Not for Sale: How to Decommodify What's Important to Us

Almost everything revolves around water. We drink it, cook with it, and shower with it. One day at a kiosk in Tokyo, I found different brands of bottled water in rows, vying for attention. They came from Romania, Spain, the United States and Japan, to name a few; the display resembled an international beauty pageantry. Below each bottled water was a price tag. All I wanted to buy was water but quickly felt ashamed for wanting one, given the plastic and the realization that we were commodifying nature. A day of shopping became a day of guilt and reflection. Since when have we commodified resources, and what gives us the sense of entitlement to do so? The more our resources fall victim to commodification, the more we fall victim to climate change.  

Water has long been commodified for survival, convenience, and statusAccording to David Sedlak, author of Water 4.0, the ancient Romans were the first to create “a system of importing water, distributing it to homes and public spaces through a network of pipes, and returning used water to the environment…” (2). Their aqueducts comprised canals or underground pipes and tunnels, which the emperor and private citizens were responsible for maintaining (Sedlak 3). Yet, citizens of Rome could not see the imported water system; only when the water entered the city on elevated structures could they appreciate the city’s investment. But the idea of “importing water” was not limited to ancient Romans and the West, writes Sedlak (3). “Inhabitants of the city of Erbil, in northern Iraq, dug gently sloping horizontal tunnels known as quanats to route groundwater into the city from a distance of approximately twenty kilometers (twenty miles) away.” (Sedlak 1). Regardless of civilizations, people learned to create systems to use and regulate natural resources. By creating systems, cities and countries could show that they were organized and powerful— that they were able to manage their population.

Water was and still is a vital resource for humanity— and the planet. Climate change threatens our planet and the resources we have long commodified— and shouldn’t have. Today, many of us realize that our consumption habits are detrimental to the planet. This change can come from policy revisions and government commitments. Greta Thunberg’s impassioned speech at the United Nations Headquarters, climate strikes led by Friday For Future, and the 2019 United Nations Climate Action Summit call on us to disrupt the current system and challenge the status quo. While policies are in their making, we can make a difference as consumers. The changes can also come from individual consumers. What and how we buy stuff— including resources such as water—matters. “Most importantly from the standpoint of bringing about lasting change, raise awareness within your community about the importance of figuring out the right path for a local version of Water 4.0,” advises Sedlak (280).  Consumption isn’t so simple. Eliminating all plastic in a day could be a Herculean task. We can, however, question our habits from time to time and assess whether they are helpful or harmful to us and the planet. Businesses, too, need not commit to unrealistic goals, although ambition and a sense of urgency are key to combatting climate change. Perhaps a piece of advice from former U.S. Vice President Al Gore in The New York Times could help: “Things take longer to happen than you think they will, but then they happen much faster than you thought they could.” Incremental changes can make a difference.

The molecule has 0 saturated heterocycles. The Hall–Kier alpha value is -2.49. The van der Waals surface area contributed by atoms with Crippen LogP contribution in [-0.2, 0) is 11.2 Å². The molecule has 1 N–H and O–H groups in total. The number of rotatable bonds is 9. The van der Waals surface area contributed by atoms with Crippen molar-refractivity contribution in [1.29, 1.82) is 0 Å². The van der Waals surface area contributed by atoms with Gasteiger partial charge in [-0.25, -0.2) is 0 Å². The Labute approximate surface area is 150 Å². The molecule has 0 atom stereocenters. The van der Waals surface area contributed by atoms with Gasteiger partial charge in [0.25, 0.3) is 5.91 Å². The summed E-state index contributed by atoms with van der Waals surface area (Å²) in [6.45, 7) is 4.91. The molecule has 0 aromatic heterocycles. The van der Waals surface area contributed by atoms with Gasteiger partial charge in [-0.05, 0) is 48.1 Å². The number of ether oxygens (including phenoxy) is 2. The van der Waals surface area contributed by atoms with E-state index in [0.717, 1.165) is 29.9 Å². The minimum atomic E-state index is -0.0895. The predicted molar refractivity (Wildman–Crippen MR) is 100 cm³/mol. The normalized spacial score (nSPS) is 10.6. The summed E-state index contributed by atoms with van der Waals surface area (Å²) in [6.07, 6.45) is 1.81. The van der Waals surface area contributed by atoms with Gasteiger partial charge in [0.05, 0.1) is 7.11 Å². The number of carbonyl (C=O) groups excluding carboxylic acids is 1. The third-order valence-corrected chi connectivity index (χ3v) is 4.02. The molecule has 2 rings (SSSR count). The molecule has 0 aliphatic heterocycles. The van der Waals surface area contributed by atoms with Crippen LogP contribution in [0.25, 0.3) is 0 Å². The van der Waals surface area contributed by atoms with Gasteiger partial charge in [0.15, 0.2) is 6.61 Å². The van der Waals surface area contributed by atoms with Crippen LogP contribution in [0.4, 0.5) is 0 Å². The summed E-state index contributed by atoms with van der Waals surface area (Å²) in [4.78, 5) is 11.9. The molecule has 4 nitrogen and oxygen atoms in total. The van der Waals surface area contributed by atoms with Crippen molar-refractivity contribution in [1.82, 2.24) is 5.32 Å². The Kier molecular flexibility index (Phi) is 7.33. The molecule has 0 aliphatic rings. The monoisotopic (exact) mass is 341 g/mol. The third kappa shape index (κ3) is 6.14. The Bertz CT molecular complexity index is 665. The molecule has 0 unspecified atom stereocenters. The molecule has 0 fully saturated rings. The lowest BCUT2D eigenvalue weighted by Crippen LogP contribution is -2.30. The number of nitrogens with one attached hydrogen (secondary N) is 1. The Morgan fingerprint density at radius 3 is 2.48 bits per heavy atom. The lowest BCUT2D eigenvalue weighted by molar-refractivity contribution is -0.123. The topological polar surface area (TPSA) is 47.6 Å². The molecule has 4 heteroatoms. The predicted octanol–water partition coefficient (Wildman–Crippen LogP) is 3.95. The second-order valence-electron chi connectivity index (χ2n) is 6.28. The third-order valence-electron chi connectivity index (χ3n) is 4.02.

The more we commodify resources, the more we will suffer from the consequences of climate change. Water has been commodified for centuries. Today, water is a treasured resource for the entirety of humanity; yet, we still use it as a marketing tool. Our societies reflect the past as the future will reflect the present. What we learn from previous generations— what resources they used and how they used them, for example— can help us reduce our carbon footprint. Instead of commodifying resources, we should think about how to preserve them, even micromanage them. “The map to our future will be draw collectively by the thousands of small decisions made in our homes, at community meetings, and in the voting booth,” says Sedlak (280). We can’t be neutral in our pursuit of reducing our carbon footprint. A quote from Dante’s Inferno, which was reportedly President Kennedy’s favorite, is a wise warning: “'The hottest places in Hell are reserved for those who in time of moral crisis preserve their neutrality.” Next time we are tempted to buy products wrapped in plastic or put a price tag on resources, let’s ask ourselves, do we need this? By asking the right questions, we can prevent our planet from becoming hell.

References

  • Sedlak, David. Water 4.0: The Past, Present, and Future of the World’s Most Vital Resource. Place of Publication Not Identified: Yale UP, 2015. Print. 
  • “Sustainable Development Goals.” UNDP. United Nations Development Programme, 2017. Web. 27 May 2017.